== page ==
Reunion

TV Movie Reunion(Jessie sits with a minister-psychiatrist, Jim Loring, in his bright office.)

JESSIE: It’s like every promise ever made to me…about my life and the future…has been broken. I waited so long to have this child, and now all I think about are the things that will never happen. His graduation. The first girl he would have brought home. Then I think about the breakfasts I’ll never make for him again, the bedtime stories I’ll never read, the kisses, the good-byes…. (She’s beating back the tears.) I’m dreading Christmas. I’m dreading these next few weeks. I imagine him alone, in the cold, with no one to bundle him up, to protect him. I see…someone else’s…living child…and I just want to…. (She can’t go on.)

LORING: Have you talked about this with Sam?

JESSIE: He doesn’t want to hear it. He shuts those feelings down. The girls need him and if he starts thinking like that… (A breath.) One of us has to stay…together…and I… (A shudder. It spills out.) I saw Jamie. (A beat.) Sam doesn’t believe me. You probably think I’m crazy too….

LORING: You’re grieving. Grief is a sword, Jess. Parents talk about a sword in their hearts when they lose a child. Real physical pain. An emptiness they want to fill. They turn to God, they drink. Some people blame each other. Some…turn to the child who’s gone.

JESSIE: But he came to me. He’s real.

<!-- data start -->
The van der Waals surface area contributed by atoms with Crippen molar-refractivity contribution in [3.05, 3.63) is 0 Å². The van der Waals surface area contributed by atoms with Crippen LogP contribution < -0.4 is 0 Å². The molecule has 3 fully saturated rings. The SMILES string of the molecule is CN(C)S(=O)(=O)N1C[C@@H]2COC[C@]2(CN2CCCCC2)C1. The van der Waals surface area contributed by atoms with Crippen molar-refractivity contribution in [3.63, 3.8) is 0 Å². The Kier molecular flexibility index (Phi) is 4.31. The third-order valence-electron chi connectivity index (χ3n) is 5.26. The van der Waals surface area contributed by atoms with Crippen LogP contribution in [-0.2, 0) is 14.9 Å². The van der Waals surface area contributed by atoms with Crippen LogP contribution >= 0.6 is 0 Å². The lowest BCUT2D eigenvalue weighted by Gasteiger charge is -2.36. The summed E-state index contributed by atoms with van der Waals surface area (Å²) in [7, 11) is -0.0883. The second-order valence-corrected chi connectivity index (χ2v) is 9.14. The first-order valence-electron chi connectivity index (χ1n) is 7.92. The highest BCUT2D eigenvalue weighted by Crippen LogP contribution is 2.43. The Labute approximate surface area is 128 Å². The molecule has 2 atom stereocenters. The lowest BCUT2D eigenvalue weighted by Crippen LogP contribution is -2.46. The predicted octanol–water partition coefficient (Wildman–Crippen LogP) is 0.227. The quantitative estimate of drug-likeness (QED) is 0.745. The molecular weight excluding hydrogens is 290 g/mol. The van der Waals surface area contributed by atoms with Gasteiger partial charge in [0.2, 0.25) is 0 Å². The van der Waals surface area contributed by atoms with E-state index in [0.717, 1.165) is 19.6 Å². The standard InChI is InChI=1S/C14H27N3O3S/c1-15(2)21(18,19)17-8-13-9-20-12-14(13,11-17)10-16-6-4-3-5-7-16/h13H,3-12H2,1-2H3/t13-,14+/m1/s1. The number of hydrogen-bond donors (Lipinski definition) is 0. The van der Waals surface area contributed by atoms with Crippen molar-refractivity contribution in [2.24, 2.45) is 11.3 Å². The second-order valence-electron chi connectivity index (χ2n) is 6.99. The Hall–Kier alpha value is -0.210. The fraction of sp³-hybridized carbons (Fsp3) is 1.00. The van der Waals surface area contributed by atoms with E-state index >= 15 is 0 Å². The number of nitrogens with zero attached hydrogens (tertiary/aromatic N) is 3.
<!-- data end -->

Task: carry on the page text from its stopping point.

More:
LORING: There are no ghosts, Jessie. Not in the way we think there are. You’re trying to fill a place that’s been emptied, and you can’t…

JESSIE: This is not my imagination.

LORING: Even if it’s not, you’ve got to shut him out. You mustn’t use him to run away from your pain, or the love you feel for Megan and Anna. Besides, no matter how real he seems, it’s not him. It can’t be.

(This is hard to take. But he’s planted a doubt.)

THE STORY:

Jessie loses her little boy in a terrible accident. Her bottomless grief takes her to places she never dreamed possible.

THE BACKSTORY:

I was asked to do a re-write on a Ron Bass script which Ron was unable to do due to other commitments. The story spoke deeply to me – about a grieving mother who’s lost a favorite child and who is unable to get on with her marriage and the mothering of her other children, something which my own mother experienced and which I suffered under myself. Marlo Thomas starred and Lee Grant directed. Both were very supportive and professional, and I feel the finished film turned out quite nicely.